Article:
So there is a God; and he has a sense of humour - Day 102

JJ Rowers
Jamie Facer-Childs and James Thysse
Wed 29 Jul 2009 09:53
 So there is a God; and he has a sense of humour – Day 100

Suddenly they stopped diddling. Suddenly the miles were being eaten up. Suddenly we realised that it was time to book a flight to Mauritius. However, the Good Lord smiled as we phoned around. He smiled as each travel agent told us the flights were full but would we want to go from 20th July to the 20th August. The alternative was Business Class. Now I was not about to pay more to get to Mauritius than it cost to equip and ship the boat out to Australia. I heard God begin to chuckle but, in the spirit of the Woodvale Challenge, I was not about to give up.

Six hours later I found a dream ticket – an all inclusive flight and hotel for more than I had hoped but by now I was willing to pay. The flight left on the 29th August which would get us there before SX got in – but this was on the 19th July or “Day 92” when SX managed a mere 5 miles. And then God chuckled again and intervened a little more strongly by making sure the weather was more favourable – which meant that in the following days they covered 48, 48, 74, 63, 52 and 60 miles. This makes an average of 57 miles per day which was outside our calculation limits. Our non-linear mathematical models, regressions analyses and factor analyses had not taken this fire power (or rowing power) into account. All that sophistication and yet they were now projected to be in Mauritius before us! How can meticulous blob watchers get it so wrong! The calculators and statistics programmes have been relegated to the pile labelled “looks impressive but isn't”.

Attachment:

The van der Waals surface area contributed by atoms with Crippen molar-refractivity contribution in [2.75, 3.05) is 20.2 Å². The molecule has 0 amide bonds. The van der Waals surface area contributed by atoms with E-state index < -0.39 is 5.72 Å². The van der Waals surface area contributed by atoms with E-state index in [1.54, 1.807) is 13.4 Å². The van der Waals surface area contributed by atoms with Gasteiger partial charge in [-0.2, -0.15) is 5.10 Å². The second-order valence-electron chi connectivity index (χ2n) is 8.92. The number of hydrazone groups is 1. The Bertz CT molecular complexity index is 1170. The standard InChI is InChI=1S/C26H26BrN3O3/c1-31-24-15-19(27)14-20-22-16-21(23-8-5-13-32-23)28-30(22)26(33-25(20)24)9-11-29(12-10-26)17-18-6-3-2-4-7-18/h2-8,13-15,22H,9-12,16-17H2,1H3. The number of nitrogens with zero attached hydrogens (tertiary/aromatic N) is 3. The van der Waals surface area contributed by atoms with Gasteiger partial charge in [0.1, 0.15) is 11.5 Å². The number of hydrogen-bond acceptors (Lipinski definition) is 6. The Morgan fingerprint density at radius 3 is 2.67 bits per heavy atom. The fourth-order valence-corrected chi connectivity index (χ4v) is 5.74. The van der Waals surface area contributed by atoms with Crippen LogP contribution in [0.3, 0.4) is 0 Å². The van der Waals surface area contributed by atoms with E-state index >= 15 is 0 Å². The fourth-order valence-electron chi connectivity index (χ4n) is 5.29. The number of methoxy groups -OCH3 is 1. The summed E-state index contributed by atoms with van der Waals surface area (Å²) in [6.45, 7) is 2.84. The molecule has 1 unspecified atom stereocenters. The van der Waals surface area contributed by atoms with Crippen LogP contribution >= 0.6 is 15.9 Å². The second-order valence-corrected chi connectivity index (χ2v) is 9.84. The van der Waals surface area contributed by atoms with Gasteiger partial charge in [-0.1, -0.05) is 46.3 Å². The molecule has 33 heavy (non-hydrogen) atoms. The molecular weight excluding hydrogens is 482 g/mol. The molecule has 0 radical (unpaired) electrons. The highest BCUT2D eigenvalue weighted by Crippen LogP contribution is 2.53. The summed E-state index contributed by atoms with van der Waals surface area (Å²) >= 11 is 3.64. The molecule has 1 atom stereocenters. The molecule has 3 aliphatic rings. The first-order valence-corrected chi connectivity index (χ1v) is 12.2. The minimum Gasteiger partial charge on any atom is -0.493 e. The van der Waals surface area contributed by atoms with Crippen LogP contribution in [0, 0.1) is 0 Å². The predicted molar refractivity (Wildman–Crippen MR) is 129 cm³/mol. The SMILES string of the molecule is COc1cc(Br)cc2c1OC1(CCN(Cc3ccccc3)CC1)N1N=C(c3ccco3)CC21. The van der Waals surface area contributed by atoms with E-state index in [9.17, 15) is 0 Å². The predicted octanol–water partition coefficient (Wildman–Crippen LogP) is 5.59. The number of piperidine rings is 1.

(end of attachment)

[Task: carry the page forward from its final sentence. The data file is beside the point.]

But God was on our side. He could see into our hearts and knew we wanted to be there to greet these boys as they stepped onto dry land. With benevolence and magnanimity he stirred the seas to create a few currents which slowed them down and, looking at them sternly, he reminded them that 4 bags of food did not allow this kind of mileage. It has worked and, God willing, it is reasonable to expect them on Saturday. The window for the arrival is now closed. It must be Saturday because that is the day after both families and supporters arrive. It is also the day that the weather turns – winds of 20 knots rising to 30 by Sunday!; waves of 10-15 foot high. If they don't make it by Saturday this weather change makes the arrival dangerous and dubious since the reefs can be treacherous. Just another challenge but we will be waiting ....

... and in time I will chuckle too.